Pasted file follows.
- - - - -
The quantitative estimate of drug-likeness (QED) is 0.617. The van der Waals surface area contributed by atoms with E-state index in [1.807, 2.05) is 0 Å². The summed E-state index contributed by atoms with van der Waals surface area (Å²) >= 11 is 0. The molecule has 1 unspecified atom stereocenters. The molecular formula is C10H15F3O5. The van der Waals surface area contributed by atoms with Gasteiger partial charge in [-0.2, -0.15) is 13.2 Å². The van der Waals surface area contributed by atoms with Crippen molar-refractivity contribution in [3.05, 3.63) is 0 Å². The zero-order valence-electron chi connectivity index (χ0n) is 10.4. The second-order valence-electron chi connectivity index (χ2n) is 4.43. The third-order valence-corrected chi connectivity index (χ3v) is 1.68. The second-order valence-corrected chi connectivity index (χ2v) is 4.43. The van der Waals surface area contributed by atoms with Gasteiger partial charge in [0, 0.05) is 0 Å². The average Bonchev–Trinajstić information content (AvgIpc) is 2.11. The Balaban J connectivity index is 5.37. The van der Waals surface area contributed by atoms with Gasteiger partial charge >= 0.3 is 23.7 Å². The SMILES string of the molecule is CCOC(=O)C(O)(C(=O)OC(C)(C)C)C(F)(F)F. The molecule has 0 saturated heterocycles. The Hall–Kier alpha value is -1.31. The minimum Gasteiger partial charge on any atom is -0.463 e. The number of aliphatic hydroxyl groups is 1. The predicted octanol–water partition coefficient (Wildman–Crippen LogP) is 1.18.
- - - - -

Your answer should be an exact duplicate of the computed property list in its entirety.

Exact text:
The quantitative estimate of drug-likeness (QED) is 0.617. The van der Waals surface area contributed by atoms with E-state index in [1.807, 2.05) is 0 Å². The summed E-state index contributed by atoms with van der Waals surface area (Å²) >= 11 is 0. The molecule has 1 unspecified atom stereocenters. The molecular formula is C10H15F3O5. The van der Waals surface area contributed by atoms with Gasteiger partial charge in [-0.2, -0.15) is 13.2 Å². The van der Waals surface area contributed by atoms with Crippen molar-refractivity contribution in [3.05, 3.63) is 0 Å². The zero-order valence-electron chi connectivity index (χ0n) is 10.4. The second-order valence-electron chi connectivity index (χ2n) is 4.43. The third-order valence-corrected chi connectivity index (χ3v) is 1.68. The second-order valence-corrected chi connectivity index (χ2v) is 4.43. The van der Waals surface area contributed by atoms with Gasteiger partial charge in [0, 0.05) is 0 Å². The average Bonchev–Trinajstić information content (AvgIpc) is 2.11. The Balaban J connectivity index is 5.37. The van der Waals surface area contributed by atoms with Gasteiger partial charge >= 0.3 is 23.7 Å². The SMILES string of the molecule is CCOC(=O)C(O)(C(=O)OC(C)(C)C)C(F)(F)F. The molecule has 0 saturated heterocycles. The Hall–Kier alpha value is -1.31. The minimum Gasteiger partial charge on any atom is -0.463 e. The number of aliphatic hydroxyl groups is 1. The predicted octanol–water partition coefficient (Wildman–Crippen LogP) is 1.18.